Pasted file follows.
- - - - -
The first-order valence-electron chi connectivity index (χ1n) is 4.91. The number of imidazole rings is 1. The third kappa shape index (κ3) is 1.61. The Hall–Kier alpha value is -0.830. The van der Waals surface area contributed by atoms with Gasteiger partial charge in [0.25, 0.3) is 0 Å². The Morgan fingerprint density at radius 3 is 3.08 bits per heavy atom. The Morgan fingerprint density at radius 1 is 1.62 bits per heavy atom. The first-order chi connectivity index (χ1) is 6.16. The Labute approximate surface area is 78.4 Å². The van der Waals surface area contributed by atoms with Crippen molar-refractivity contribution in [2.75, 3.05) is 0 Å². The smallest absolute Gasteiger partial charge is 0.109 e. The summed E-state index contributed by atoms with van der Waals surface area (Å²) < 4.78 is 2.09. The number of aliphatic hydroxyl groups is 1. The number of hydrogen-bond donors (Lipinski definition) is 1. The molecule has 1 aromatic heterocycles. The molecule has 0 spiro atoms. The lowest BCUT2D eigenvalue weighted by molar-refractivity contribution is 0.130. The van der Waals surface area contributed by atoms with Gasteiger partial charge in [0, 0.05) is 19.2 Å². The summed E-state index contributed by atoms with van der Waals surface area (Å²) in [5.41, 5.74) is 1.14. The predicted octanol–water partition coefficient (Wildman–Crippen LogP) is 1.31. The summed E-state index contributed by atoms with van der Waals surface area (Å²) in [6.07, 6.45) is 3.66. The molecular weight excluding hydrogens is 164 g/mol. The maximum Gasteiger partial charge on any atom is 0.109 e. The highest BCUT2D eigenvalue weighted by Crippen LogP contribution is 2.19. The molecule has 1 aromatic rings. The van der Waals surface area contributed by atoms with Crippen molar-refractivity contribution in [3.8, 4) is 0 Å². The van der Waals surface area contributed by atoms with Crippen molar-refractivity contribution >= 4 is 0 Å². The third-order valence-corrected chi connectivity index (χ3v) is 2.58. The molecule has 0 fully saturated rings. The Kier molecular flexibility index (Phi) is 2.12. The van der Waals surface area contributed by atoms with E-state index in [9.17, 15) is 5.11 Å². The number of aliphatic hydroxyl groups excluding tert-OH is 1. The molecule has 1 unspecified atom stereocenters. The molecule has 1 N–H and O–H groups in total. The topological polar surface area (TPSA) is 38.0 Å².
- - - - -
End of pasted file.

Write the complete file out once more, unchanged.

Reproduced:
The first-order valence-electron chi connectivity index (χ1n) is 4.91. The number of imidazole rings is 1. The third kappa shape index (κ3) is 1.61. The Hall–Kier alpha value is -0.830. The van der Waals surface area contributed by atoms with Gasteiger partial charge in [0.25, 0.3) is 0 Å². The Morgan fingerprint density at radius 3 is 3.08 bits per heavy atom. The Morgan fingerprint density at radius 1 is 1.62 bits per heavy atom. The first-order chi connectivity index (χ1) is 6.16. The Labute approximate surface area is 78.4 Å². The van der Waals surface area contributed by atoms with Crippen molar-refractivity contribution in [2.75, 3.05) is 0 Å². The smallest absolute Gasteiger partial charge is 0.109 e. The summed E-state index contributed by atoms with van der Waals surface area (Å²) < 4.78 is 2.09. The number of aliphatic hydroxyl groups is 1. The number of hydrogen-bond donors (Lipinski definition) is 1. The molecule has 1 aromatic heterocycles. The molecule has 0 spiro atoms. The lowest BCUT2D eigenvalue weighted by molar-refractivity contribution is 0.130. The van der Waals surface area contributed by atoms with Gasteiger partial charge in [0, 0.05) is 19.2 Å². The summed E-state index contributed by atoms with van der Waals surface area (Å²) in [5.41, 5.74) is 1.14. The predicted octanol–water partition coefficient (Wildman–Crippen LogP) is 1.31. The summed E-state index contributed by atoms with van der Waals surface area (Å²) in [6.07, 6.45) is 3.66. The molecular weight excluding hydrogens is 164 g/mol. The maximum Gasteiger partial charge on any atom is 0.109 e. The highest BCUT2D eigenvalue weighted by Crippen LogP contribution is 2.19. The molecule has 1 aromatic rings. The van der Waals surface area contributed by atoms with Crippen molar-refractivity contribution in [3.8, 4) is 0 Å². The van der Waals surface area contributed by atoms with Crippen molar-refractivity contribution >= 4 is 0 Å². The third-order valence-corrected chi connectivity index (χ3v) is 2.58. The molecule has 0 fully saturated rings. The Kier molecular flexibility index (Phi) is 2.12. The van der Waals surface area contributed by atoms with E-state index in [9.17, 15) is 5.11 Å². The number of aliphatic hydroxyl groups excluding tert-OH is 1. The molecule has 1 unspecified atom stereocenters. The molecule has 1 N–H and O–H groups in total. The topological polar surface area (TPSA) is 38.0 Å².